by Mark Entzminger/ August 30, 2018
I don’t know if you’ve noticed what’s going on in our “connected” world, but there’s a disconnection of actual relationship. Being truly known is going out of style in favor of being known only for the “10th take” and the posts we think our friends will respond to on social media. It is with that in mind I share with you an observation: Our kids crave relationship!
Dad’s cannot put away the smartphone long enough to truly watch the ball game. Moms may spend more time on their devices than listening to their kids talk about the day. This leaves our kids to retreat into their own worlds, void of truly being known.
Here are some tips to help you create a relationship-focused ministry (or home) to allow you to truly minister to the needs of this generation.
My friend Annette Roux first introduced me to this concept. She defines “sacred space” as anywhere you need to be completely focused on the other person you are with. That could be a ministry classroom or coffee over a conversation. But the point is to be totally present when you are in a sacred space. Turn off the devices and put them away completely—not upside down on the table, not in your pocket where the notifications still come through. Off. Gone. Completely.
This will take some work because we are so dependent on these devices. But the truth is, your ministry will be stronger if you can eliminate these distractions.
When your leaders come into your church, they should know these devices are off limits. Your goal is to create a sacred space, not a connected space.
If you want to post on social media, consider having a person to do that job during ministry times so the ministry workers can more intently invest in the people.
Our church serving schedules often are designed to accommodate the most busy individuals by allowing them to show up just moments before the session begins. Consider what would happen if we asked each leader to come just 15 minutes earlier, and be prepared to greet and spend time with the kids.
Instead of using that time to gather supplies, run photocopies, grab a cup of coffee, and chat with other workers; have them stationed in their ministry environment, with the instruction to greet the children and spend time with them.
This will take some time and effort to change. It’s way easier to talk with peers about their week than it is to try to have a conversation with a “little” who rarely looks at you when talking, and has an attention span that can change at any moment.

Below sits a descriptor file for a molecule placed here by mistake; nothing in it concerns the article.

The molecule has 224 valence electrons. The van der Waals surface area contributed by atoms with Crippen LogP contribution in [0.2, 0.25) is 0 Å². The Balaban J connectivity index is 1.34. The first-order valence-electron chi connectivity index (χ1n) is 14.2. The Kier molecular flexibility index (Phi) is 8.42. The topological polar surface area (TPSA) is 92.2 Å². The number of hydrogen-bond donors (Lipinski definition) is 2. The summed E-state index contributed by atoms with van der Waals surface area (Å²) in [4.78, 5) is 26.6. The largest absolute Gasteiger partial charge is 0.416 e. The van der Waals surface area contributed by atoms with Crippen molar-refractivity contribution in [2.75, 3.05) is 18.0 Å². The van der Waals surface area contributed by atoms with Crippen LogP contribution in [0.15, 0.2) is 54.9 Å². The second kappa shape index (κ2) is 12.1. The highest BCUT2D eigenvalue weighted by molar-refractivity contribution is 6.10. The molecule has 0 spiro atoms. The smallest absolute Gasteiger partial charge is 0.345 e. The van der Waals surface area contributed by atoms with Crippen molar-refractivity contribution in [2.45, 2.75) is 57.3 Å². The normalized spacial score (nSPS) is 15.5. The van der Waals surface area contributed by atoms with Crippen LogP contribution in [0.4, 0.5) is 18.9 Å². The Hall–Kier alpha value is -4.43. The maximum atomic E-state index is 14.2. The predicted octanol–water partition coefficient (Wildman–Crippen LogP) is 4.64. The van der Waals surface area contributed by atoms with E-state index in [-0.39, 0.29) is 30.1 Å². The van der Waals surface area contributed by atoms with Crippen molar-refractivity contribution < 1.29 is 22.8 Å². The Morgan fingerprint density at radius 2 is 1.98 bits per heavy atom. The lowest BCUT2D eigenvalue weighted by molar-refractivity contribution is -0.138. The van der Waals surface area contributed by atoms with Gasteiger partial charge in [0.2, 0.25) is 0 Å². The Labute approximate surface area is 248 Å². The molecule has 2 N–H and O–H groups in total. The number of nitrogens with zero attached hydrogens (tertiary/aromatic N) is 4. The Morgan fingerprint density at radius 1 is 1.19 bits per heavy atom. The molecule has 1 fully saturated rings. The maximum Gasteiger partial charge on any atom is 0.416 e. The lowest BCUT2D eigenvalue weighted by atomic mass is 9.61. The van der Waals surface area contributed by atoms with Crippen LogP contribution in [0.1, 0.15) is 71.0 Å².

Most often children’s ministries’ plan for discipline includes the reading of a set of rules during a service, and then having the teacher correct children if they get out of line.
The other approach is to allow the adults to stand around the perimeter of the room watching for misbehaving children so they can step in and keep them in line.
These approaches to ministry undercut the ability to strengthen relationship.
There still may be a need for one or two leaders whose job is to step in and correct disruptive children, but most leaders should know their job is to engage the kids who want to learn, and are doing their best. Don’t rob those who are engaged to starve relationally because there is no plan for a disruptive child.
This becomes very obvious in small group settings. Once the group splits up into classrooms or “pods” around the room, a small group leader who spends most of his/her time trying to correct one or two children rather than really engaging in the discussion and relationship-building opportunity, needs the discipline plan in place.
Who can these leaders rely on to assist them with those who are not cooperating so that those who are can be ministered to?
In the process of making serving in the church so easy, I fear we may have devalued what the individual brings with them into the environment. Each person serving on your team has a story. Their faith means something. God has planted something inside their life that the next generation needs to hear.
By not valuing the leader’s investment of time and energy, it communicates a lower value that “anyone can do it.” Let the leaders know there is a guide to help them through the discussion time, but don’t leave out that there may be opportunities to share their own faith story as well.
Help the leaders know that in this world there are so many people who walk out on children, and that being consistent in showing up makes a huge difference in their lives.
Something happens when a person has gone through a season of life of having their own children. They see children through a different lens. Though we need to balance things out with the energy that comes from younger leaders, don’t underestimate the maturity that comes from more seasoned leaders in the church.
They may not struggle as much to connect with children because of their season of life. Whereas young leaders may be more focused on knowing the cool stuff kids are into, mature leaders may be more focused on knowing the kid who’s into the cool stuff.
In short, the kids you are ministering to may not appear to value relationships. But I have found that to not be true. Rather, they are just not provided with the right environment to foster the relationship. And we, the adults, may be to blame with how distracted we have become.
What will you do to grow the ability of your leaders to truly know the children in your ministry.